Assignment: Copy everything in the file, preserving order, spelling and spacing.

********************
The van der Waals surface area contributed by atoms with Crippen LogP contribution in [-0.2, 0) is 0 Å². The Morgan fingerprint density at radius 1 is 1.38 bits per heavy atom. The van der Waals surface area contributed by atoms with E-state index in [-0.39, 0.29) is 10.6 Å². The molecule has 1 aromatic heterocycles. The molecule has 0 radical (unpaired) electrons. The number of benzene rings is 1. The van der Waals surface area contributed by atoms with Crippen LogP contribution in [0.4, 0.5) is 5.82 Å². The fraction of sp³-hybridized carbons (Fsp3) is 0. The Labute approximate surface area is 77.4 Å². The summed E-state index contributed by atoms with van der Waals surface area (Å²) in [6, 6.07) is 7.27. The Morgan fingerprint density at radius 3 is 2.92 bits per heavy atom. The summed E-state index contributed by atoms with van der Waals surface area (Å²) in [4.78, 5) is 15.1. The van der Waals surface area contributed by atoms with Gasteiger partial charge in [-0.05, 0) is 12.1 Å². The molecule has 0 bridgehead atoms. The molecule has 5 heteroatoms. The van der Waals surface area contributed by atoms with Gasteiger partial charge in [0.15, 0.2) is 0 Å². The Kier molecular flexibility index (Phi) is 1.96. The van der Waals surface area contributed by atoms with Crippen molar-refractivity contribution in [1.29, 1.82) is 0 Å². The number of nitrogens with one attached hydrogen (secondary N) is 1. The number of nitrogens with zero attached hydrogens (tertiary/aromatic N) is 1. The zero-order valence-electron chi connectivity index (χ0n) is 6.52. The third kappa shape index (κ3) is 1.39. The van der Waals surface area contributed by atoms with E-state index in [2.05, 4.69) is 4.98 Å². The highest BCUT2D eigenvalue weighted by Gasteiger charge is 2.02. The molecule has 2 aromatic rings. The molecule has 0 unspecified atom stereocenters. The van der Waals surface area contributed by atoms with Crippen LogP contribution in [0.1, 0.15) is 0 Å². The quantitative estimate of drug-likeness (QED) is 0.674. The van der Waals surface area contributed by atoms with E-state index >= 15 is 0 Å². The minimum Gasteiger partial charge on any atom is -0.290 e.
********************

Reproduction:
The van der Waals surface area contributed by atoms with Crippen LogP contribution in [-0.2, 0) is 0 Å². The Morgan fingerprint density at radius 1 is 1.38 bits per heavy atom. The van der Waals surface area contributed by atoms with E-state index in [-0.39, 0.29) is 10.6 Å². The molecule has 1 aromatic heterocycles. The molecule has 0 radical (unpaired) electrons. The number of benzene rings is 1. The van der Waals surface area contributed by atoms with Crippen LogP contribution in [0.4, 0.5) is 5.82 Å². The fraction of sp³-hybridized carbons (Fsp3) is 0. The Labute approximate surface area is 77.4 Å². The summed E-state index contributed by atoms with van der Waals surface area (Å²) in [6, 6.07) is 7.27. The Morgan fingerprint density at radius 3 is 2.92 bits per heavy atom. The summed E-state index contributed by atoms with van der Waals surface area (Å²) in [4.78, 5) is 15.1. The van der Waals surface area contributed by atoms with Gasteiger partial charge in [-0.05, 0) is 12.1 Å². The molecule has 0 bridgehead atoms. The molecule has 5 heteroatoms. The van der Waals surface area contributed by atoms with Gasteiger partial charge in [0.15, 0.2) is 0 Å². The Kier molecular flexibility index (Phi) is 1.96. The van der Waals surface area contributed by atoms with Crippen molar-refractivity contribution in [1.29, 1.82) is 0 Å². The number of nitrogens with one attached hydrogen (secondary N) is 1. The number of nitrogens with zero attached hydrogens (tertiary/aromatic N) is 1. The zero-order valence-electron chi connectivity index (χ0n) is 6.52. The third kappa shape index (κ3) is 1.39. The van der Waals surface area contributed by atoms with E-state index in [2.05, 4.69) is 4.98 Å². The highest BCUT2D eigenvalue weighted by Gasteiger charge is 2.02. The molecule has 2 aromatic rings. The molecule has 0 unspecified atom stereocenters. The van der Waals surface area contributed by atoms with Crippen LogP contribution in [0.1, 0.15) is 0 Å². The quantitative estimate of drug-likeness (QED) is 0.674. The van der Waals surface area contributed by atoms with E-state index >= 15 is 0 Å². The minimum Gasteiger partial charge on any atom is -0.290 e.